East of Constantinople, West of Shanghai


Back west

I’m going to go back and re-read Larry McMurtry’s Lonesome Dove for the third time in the next few weeks, which is weird because I got something like forty-odd books in my Christmas book haul and it was just incredible and my to read list was never so full.

But there’s two reasons I’m going back to Gus & Call’s adventures. Well, OK, four.

But the first reason is simply that it’s a great book and I feel like reading it again, and the second is I’m going to slate it up for the book club I’m holding on my Italian blog, because the Italian version’s out again and it’s real cheap.

Reason three and four are more articulate.

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Writing across the cultural boundary

I’ve been interviewed.
I don’t know when or where the interview will be published, but it will be in Italian anyway, and for all I know my bits could be cut in the end.
But, something interesting came up during the interview and I thought I’d expand on the subject a bit here on Karavansara because… well, because as I said the question was interesting, because I think it might be worth expanding upon and yes, I love talking about myself and what I do.
So, like that man said, I suffered for my art, now it’s your turn… Continue reading

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Why do you read thrilling adventures and wild stories?

It started with my friend Claire’s latest post – which you can find here.
Go read it.


Contrary to what Claire seems to think, science fiction and fantasy writers get asked quite often why they write what they do.
It’s even worse for horror writers.
Adventure writers tend to get a lot of blank stares.
In general, should you ever reveal to your friends and acquaintances that you are a writer1 and write imaginative fiction, you’ll get asked, basically


The answer, of course, is usually that we write what we like to read. Continue reading

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On the joys of being an avid reader

92324624c6d8489f3ea8c99ff0865f30There was a time when I was a genre reader.
A single genre reader.
Which means I read mostly genre fiction, and mostly a certain genre of fiction – to wit, science fiction and fantasy (in their broader sense).

This changed, dramatically, when I was about eighteen years old.
There was no great epiphany, no great watershed moment, no single book I can nail as the one that opened the floodgates, but basically, when I was eighteen or thereabouts, I simply found out that I loved reading.
I loved stories, I loved the possibility of exploring different places, different characters, different situations.
Who cares about genre labels? Continue reading

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More Italian Style

marriage-italian-style_01Talking about Italian style in imaginative fiction, last week I was part of a debate about what makes Italian genre fiction Italian.
Me and the other authors currently published by Acheron Books were asked to propose a four points guideline, a best practices hit list.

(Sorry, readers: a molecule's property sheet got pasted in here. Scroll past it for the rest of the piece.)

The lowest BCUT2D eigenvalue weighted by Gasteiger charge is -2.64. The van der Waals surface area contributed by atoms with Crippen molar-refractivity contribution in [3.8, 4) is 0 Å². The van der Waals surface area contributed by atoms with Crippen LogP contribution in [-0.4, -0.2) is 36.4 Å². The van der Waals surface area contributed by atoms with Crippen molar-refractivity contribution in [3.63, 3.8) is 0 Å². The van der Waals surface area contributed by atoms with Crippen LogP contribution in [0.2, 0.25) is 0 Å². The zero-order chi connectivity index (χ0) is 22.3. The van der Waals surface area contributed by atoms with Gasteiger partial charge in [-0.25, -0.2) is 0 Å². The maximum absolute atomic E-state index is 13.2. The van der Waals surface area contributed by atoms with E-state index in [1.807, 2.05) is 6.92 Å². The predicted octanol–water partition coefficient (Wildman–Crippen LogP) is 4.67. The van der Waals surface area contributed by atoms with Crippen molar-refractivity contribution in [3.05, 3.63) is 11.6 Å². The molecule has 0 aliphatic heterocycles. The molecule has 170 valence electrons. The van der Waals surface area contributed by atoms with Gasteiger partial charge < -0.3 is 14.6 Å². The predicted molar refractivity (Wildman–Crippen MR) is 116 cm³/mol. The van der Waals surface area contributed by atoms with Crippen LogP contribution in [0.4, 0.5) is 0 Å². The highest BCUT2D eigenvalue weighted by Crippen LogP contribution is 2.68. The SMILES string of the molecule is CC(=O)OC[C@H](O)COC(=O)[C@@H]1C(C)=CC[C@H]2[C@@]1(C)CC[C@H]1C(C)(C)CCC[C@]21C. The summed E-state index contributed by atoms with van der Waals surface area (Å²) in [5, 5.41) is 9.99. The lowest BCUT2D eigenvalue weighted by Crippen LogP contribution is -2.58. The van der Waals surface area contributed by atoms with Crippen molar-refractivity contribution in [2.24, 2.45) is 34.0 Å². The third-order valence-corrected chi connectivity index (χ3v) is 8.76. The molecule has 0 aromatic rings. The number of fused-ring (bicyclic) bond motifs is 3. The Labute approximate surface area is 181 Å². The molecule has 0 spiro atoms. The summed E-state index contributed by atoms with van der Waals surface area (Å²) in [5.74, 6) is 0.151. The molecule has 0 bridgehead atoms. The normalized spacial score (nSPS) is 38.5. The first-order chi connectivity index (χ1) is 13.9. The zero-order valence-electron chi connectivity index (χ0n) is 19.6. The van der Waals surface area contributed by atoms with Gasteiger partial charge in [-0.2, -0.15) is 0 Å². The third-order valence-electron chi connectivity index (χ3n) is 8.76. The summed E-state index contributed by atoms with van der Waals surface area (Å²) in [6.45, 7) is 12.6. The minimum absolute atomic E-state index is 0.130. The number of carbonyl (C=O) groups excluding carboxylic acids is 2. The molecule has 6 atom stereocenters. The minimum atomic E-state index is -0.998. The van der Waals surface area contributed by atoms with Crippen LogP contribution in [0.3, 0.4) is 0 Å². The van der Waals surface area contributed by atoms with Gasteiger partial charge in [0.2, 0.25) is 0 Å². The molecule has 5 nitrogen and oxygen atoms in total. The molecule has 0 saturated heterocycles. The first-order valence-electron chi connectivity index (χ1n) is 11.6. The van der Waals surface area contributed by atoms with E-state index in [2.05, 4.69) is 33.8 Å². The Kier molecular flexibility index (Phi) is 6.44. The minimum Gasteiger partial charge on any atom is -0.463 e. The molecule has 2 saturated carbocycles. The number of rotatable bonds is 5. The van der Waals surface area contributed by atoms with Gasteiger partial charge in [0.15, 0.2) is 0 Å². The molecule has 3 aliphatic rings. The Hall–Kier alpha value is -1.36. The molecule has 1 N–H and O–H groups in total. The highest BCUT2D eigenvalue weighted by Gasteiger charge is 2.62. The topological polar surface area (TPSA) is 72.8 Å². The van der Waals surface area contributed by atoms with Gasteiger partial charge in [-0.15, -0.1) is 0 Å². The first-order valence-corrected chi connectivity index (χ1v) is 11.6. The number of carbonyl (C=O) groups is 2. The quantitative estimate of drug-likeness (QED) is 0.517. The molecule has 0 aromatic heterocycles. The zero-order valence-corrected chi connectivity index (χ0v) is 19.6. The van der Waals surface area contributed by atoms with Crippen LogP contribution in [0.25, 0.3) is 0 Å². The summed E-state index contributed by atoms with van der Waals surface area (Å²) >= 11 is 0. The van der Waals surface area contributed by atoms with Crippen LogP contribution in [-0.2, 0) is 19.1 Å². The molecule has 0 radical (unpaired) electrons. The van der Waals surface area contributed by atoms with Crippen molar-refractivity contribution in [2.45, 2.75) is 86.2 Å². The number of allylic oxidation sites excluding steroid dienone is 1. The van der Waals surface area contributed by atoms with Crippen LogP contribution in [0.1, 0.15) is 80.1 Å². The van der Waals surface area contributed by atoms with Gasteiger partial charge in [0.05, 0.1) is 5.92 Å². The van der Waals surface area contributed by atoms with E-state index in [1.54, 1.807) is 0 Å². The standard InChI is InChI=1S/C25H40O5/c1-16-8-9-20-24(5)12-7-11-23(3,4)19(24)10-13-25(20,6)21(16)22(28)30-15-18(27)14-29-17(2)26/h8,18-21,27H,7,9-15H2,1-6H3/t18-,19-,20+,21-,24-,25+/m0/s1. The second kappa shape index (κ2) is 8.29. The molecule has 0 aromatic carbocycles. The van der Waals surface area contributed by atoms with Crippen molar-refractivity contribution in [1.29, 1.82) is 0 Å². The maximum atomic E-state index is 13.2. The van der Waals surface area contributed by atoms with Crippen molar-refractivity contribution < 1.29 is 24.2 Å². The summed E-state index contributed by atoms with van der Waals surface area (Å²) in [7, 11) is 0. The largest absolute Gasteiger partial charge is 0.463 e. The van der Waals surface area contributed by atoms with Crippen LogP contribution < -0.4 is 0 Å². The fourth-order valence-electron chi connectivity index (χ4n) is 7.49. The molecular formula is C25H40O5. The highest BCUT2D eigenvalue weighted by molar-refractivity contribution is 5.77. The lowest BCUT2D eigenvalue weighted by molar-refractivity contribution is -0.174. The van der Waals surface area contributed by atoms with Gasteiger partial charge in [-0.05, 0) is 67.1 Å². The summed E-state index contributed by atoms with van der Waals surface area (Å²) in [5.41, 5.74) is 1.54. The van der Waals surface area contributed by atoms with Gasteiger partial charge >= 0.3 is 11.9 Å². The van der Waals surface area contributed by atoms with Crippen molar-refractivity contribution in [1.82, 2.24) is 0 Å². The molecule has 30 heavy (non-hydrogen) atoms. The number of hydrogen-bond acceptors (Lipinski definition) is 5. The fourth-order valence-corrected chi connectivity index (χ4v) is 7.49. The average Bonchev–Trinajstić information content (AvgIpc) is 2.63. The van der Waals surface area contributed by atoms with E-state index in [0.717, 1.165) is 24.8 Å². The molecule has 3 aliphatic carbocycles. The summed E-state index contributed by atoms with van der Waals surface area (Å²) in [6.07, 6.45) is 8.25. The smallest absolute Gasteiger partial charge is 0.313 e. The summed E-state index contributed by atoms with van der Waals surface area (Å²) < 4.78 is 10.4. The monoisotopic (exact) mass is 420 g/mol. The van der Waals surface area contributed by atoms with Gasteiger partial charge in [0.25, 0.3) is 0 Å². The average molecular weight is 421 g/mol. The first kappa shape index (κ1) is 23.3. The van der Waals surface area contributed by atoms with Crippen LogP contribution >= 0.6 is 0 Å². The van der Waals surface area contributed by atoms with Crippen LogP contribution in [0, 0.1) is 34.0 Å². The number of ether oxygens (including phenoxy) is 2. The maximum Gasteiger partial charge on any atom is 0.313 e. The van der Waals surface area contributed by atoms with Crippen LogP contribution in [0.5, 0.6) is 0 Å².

An interesting challenge.
Being the sort of contrary guy I am, I started by pointing out that I do not believe there’s a set of Italian guidelines that differ drastically from, say,  Chinese guidelines, Indian guidelines or Canadian guidelines.
What the reader is ultimately interested in is a good story, and good stories do not follow provincial guidelines.

This said, where I to single out four points that, as an Italian, I strive to keep in mind when writing, well, here’s the list, somewhat expanded to explain each point as best as I can… Continue reading


Italian style

toppi11Many years ago I met a guy that was an excellent comic artist, in a sort of “classical” Japanese manga style.
And I mean, he was really good.
So one day he picked up his portfolio, bought a ticket to Tokyo, and did the tour of the comic publishers there, showing his stuff around.
And the Japanese publishers were absolutely impressed.
There was just a little glitch – they had buildings full of people doing exactly that kind of artwork.
“This is very good,” they said, “but can’t you do something… Italian? Like I dunno, Pratt, or Toppi, or Crepax…”

I thought about this story last week, when the usual “Italians should write Italian stories in Italian” popped up on the web, as it usually happens once every two or three months.

I am in a pretty awkward situation. Continue reading


The politics of dancing

Boris+Vallejo+-+Conan+ouvrant+une+bouteilleAnd so the old story popped up again – the fact that certain genres and certain types of stories have an innate ideological color.
Stuff like, basically, “sword & sorcery is right wing literature1.

I find the notion scary enough when expressed by people that usually do not read the genres they are politically or ideologically tagging. The thing becomes absolutely creepy when it’s writers that say stuff like that.

Is fantasy really intrinsically ‘fascist‘, horror ‘misogynistic’, science fiction ‘libertarian’ (whatever that means), steampunk ‘reactionary’…
Always and no matter what?
Isn’t it a little unlikely? Continue reading